The Texas Supreme Court ruled in Chesapeake Exploration, LLC v. Hyder that an overriding royalty was not subject to postproduction expenses. 2015 WL 3653446 (Tex. June 12, 2015). An overriding royalty under Texas law is “a given percentage of the gross production carved from the working interest but, by agreement, not chargeable with any of the expenses of operation.” While an overriding royalty is usually free of production expenses under Texas law, it is usually subject to postproduction expenses. But, according to the 5-4 majority, the terms of the Hyder lease freed the overriding royalty from postproduction expenses.
The Hyder lease contained “a perpetual, cost-free (except only its portion of production taxes) overriding royalty of five percent (5.0%) of gross production obtained” from certain wells. The parties agreed that the overriding royalty was free of production costs, but disputed whether it was free of postproduction costs (e.g., gathering, transportation, and marketing costs). Chesapeake argued that the phrase “cost-free overriding royalty” was just a synonym for “overriding royalty,” so that the phrase “cost-free” was redundant surplusage that emphasized that the overriding royalty was free of production costs. But the court disagreed, and found that the phrase “cost-free” referred to postproduction costs, with the noted exception for “its portion of production taxes” (which are postproduction costs).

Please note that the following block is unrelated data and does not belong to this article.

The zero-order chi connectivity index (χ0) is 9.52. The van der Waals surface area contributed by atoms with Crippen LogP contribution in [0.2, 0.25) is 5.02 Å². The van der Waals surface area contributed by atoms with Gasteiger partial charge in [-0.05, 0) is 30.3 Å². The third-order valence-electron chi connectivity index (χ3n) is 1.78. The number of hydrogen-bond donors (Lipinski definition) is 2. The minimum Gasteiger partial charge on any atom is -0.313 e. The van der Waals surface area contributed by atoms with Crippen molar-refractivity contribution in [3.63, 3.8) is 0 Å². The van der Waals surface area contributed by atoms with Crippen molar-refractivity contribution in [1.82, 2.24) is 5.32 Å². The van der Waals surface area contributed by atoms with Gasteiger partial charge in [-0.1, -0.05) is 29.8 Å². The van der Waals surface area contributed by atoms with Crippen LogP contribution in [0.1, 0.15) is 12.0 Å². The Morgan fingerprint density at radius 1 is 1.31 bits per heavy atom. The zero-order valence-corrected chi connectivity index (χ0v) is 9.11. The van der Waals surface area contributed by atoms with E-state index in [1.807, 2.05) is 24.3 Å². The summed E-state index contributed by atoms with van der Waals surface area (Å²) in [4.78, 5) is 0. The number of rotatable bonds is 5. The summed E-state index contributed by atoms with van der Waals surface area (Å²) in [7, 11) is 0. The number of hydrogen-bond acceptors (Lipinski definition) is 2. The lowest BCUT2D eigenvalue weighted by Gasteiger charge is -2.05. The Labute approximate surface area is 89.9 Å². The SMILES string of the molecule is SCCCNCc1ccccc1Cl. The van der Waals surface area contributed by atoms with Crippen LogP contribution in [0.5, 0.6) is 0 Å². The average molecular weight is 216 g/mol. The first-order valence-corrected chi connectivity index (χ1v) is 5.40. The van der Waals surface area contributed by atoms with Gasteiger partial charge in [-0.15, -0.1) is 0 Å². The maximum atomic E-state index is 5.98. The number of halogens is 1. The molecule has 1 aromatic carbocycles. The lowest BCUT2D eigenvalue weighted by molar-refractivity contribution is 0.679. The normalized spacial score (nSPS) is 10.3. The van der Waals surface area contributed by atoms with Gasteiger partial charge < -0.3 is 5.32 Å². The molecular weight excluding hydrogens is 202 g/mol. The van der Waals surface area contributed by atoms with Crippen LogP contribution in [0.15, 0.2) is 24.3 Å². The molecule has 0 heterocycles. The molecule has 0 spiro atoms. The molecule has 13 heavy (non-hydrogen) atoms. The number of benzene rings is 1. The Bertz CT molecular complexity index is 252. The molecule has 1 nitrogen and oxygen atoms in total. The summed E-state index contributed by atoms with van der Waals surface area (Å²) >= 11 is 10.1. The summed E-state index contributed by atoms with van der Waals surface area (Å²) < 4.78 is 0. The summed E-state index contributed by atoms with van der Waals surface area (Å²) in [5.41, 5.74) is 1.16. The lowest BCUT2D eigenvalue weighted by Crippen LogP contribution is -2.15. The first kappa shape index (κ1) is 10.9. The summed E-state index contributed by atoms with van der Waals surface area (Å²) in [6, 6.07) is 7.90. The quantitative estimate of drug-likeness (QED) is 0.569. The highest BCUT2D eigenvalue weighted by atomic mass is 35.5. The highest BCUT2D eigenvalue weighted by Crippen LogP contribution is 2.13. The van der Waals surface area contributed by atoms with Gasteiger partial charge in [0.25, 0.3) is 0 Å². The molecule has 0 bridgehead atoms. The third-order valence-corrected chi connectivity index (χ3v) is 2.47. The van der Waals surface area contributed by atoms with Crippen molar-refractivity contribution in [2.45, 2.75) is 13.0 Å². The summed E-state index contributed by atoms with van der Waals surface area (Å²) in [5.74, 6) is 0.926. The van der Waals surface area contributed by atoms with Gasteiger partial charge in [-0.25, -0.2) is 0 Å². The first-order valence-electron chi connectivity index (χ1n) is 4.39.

The Hyder lease also contained the following disclaimer: “Lessors and Lessee agree that the holding in the case of Heritage Resources, Inc. v. NationsBank, 939 S.W.2d 118 (Tex. 1996) shall have no application to the terms and provisions of this Lease.” The Heritage case concluded that a “no deductions” phrase in a lease did not free an overriding royalty of postproduction costs. So a disclaimer of that holding, according to the Hyders, showed that the parties intended for the overriding royalty to be free of postproduction costs. But, according to the court, the Heritage case held “only that the effect of a lease is governed by a fair reading of its text. A disclaimer of that holding . . . cannot free a royalty of postproduction costs when the text of the lease itself does not do so.” So the Hyder court did not rely on the Heritage disclaimer in reaching its conclusion.
Hyder highlights the importance of carefully drafting contract terms in oil and gas leases. While Texas law provides default rules for certain industry terms, the parties may modify those default rules by expressing an intent to do so. According to the majority, the Hyder lease did just that, so Chesapeake could not deduct postproduction expenses from the overriding royalty.